Bits & Pieces

CAB Bits & Pieces November 2023


Hello and Happy Fall,

With the cold weather, the upcoming year-end, and project warp-ups, we certainly are in Q4. Hopefully you get some time to enjoy the fall colors before the leaves are just for the raking!

CAB has been out and about at various events this season. It has been great seeing many of you at conferences.

Thank you so much for your continued support.

Talk to you soon,  

Chad Krueger and Pam Jones 

CAB Live Training Sessions

Tuesday, November 14th | 12p EST – VITAL/VITAL+

Tuesday, November 21st | 12p EST – MC Safety

To register for the webinars, sign into your CAB account. Then click live training at the top of the page to access the webinar registration.

Explore all of our previously recorded live webinar sessions in our webinar library.

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CAB’s Tips & Tricks: Motor Carrier Data Updates

In case you have not spent much time on VIN details, know that within the CAB Report, you can see inspection activity by unit beyond the individual fleet you are looking at. The Inspections / Accidents tab on the report shows inspection details down to the individual unit level.

Scrolling down to the Vehicles section allows you to dig into this data. Notice on the right by unit, our system shares if the VIN has been inspected before, after, or during the timeline of this fleet’s inspections with a different fleet.

screenshot of inspections/accidents tab in CAB database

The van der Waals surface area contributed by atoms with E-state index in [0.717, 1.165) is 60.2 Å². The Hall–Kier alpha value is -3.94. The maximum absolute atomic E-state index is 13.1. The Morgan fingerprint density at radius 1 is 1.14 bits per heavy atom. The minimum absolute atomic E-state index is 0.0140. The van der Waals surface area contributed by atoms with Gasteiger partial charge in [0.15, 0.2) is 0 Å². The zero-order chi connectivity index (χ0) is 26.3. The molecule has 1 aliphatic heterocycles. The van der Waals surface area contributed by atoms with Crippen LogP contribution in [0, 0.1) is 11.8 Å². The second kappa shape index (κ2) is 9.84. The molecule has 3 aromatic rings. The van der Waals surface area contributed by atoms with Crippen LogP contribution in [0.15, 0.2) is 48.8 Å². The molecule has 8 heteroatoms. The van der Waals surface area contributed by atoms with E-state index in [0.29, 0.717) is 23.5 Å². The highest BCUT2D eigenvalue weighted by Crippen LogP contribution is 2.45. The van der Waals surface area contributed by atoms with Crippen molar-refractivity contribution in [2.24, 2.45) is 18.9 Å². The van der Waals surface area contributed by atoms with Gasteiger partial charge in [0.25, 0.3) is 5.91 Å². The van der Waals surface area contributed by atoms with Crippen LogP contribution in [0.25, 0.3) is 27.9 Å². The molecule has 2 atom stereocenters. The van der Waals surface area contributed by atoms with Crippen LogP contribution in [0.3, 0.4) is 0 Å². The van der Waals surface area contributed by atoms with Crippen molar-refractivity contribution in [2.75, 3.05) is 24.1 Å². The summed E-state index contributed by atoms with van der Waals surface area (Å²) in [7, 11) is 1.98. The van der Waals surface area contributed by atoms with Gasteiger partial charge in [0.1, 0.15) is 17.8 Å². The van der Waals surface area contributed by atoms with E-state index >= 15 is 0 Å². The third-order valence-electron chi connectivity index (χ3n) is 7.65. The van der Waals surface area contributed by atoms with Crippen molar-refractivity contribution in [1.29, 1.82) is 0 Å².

Digging into the individual VIN then, looking at only the inspection data for a moment (shippers and violation summaries are also available), we can see the history of the unit (see #4) and various fleets it has been inspected under.

Focusing in on the time with the current fleet (see #5), we find two inspections that were completed under other authorities. Good information to check out to ensure we know what’s happening with this truck and driver.

Clicking on the yellow inspection details (on the left under each activity). Is it an owner operator legally operating for multiple operations or is it something else? 

screenshot of inspection report


Trucking’s Annual Congestion Costs Top $94.6 Billion. Traffic congestion on U.S. highways added $94.6 billion in costs to the trucking industry in 2021 according to the latest Cost of Congestion study published by the American Transportation Research Institute (ATRI). Read more…

Trucker out-of-service orders hit all-time high. New-entrant out-of-service (OOS) orders issued to carriers will surge to an all-time high in 2023, according to the latest government data, a trend that has mirrored the dramatic increase in new-carrier operating authorities issued since 2020. Read more…

More carriers likely to fail in muted fall freight season says ATA’s Chief Economist Bob Costello. American Trucking Associations Chief Economist shares his economic outlook at the 2023 Management Conference & Exhibition in Austin.The bankruptcies will be “other people’s pain for our gain.” Read more…

US House Panel Evaluates New Truck Excise Tax Repeal. “Not only will repealing this federal excise tax deliver upfront cost savings for truckers and small businesses, but it will also provide downstream supply chain and cost-saving benefits for consumers,” Rep. Chris Pappas (D-N.H.), a co-sponsor, said recently. Read more…

FMCSA extends comment period for carrier safety rating system revamp. Owner-operators and others in trucking are getting more time to comment on the FMCSA’s information-seeking advance notice of proposed rulemaking related to a potential revamp of its carrier rating system. Read more…

Convoy cancels all shipments, load board is empty, announcement upcoming. A change is brewing in the next day or two at Seattle-based digital brokerage Convoy, with reports Wednesday of all loads being canceled–the company is “taking several necessary steps to prepare Convoy’s business for a transition that we will have more details.” Read more…